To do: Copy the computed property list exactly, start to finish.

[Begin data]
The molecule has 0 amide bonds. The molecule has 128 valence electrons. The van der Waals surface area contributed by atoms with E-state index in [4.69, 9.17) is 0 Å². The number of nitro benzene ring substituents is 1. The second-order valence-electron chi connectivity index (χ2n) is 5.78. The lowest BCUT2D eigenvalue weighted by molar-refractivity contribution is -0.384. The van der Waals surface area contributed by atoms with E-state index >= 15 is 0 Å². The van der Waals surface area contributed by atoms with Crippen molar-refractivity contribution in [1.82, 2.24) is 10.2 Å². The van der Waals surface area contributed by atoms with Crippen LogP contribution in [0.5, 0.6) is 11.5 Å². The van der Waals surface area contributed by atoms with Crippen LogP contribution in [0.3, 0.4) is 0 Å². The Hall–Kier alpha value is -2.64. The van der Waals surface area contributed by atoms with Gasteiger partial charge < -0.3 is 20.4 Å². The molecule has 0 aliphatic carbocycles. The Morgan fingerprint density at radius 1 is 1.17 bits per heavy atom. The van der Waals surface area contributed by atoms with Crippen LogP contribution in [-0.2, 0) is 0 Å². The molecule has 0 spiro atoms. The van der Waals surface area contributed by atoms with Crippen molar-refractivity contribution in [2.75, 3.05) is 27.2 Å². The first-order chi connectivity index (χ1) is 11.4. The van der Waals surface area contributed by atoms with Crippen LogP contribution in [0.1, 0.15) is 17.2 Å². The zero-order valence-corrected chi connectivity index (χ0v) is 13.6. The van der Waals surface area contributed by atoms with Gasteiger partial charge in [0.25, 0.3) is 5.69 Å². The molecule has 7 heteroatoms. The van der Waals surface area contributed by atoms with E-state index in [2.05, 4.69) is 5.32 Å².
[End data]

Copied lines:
The molecule has 0 amide bonds. The molecule has 128 valence electrons. The van der Waals surface area contributed by atoms with E-state index in [4.69, 9.17) is 0 Å². The number of nitro benzene ring substituents is 1. The second-order valence-electron chi connectivity index (χ2n) is 5.78. The lowest BCUT2D eigenvalue weighted by molar-refractivity contribution is -0.384. The van der Waals surface area contributed by atoms with E-state index >= 15 is 0 Å². The van der Waals surface area contributed by atoms with Crippen molar-refractivity contribution in [1.82, 2.24) is 10.2 Å². The van der Waals surface area contributed by atoms with Crippen LogP contribution in [0.5, 0.6) is 11.5 Å². The van der Waals surface area contributed by atoms with Crippen LogP contribution in [0.3, 0.4) is 0 Å². The Hall–Kier alpha value is -2.64. The van der Waals surface area contributed by atoms with Gasteiger partial charge < -0.3 is 20.4 Å². The molecule has 0 aliphatic carbocycles. The Morgan fingerprint density at radius 1 is 1.17 bits per heavy atom. The van der Waals surface area contributed by atoms with Crippen LogP contribution in [-0.2, 0) is 0 Å². The molecule has 0 spiro atoms. The van der Waals surface area contributed by atoms with Crippen molar-refractivity contribution in [2.75, 3.05) is 27.2 Å². The first-order chi connectivity index (χ1) is 11.4. The van der Waals surface area contributed by atoms with Crippen LogP contribution in [0.1, 0.15) is 17.2 Å². The zero-order valence-corrected chi connectivity index (χ0v) is 13.6. The van der Waals surface area contributed by atoms with Gasteiger partial charge in [0.25, 0.3) is 5.69 Å². The molecule has 7 heteroatoms. The van der Waals surface area contributed by atoms with E-state index in [2.05, 4.69) is 5.32 Å².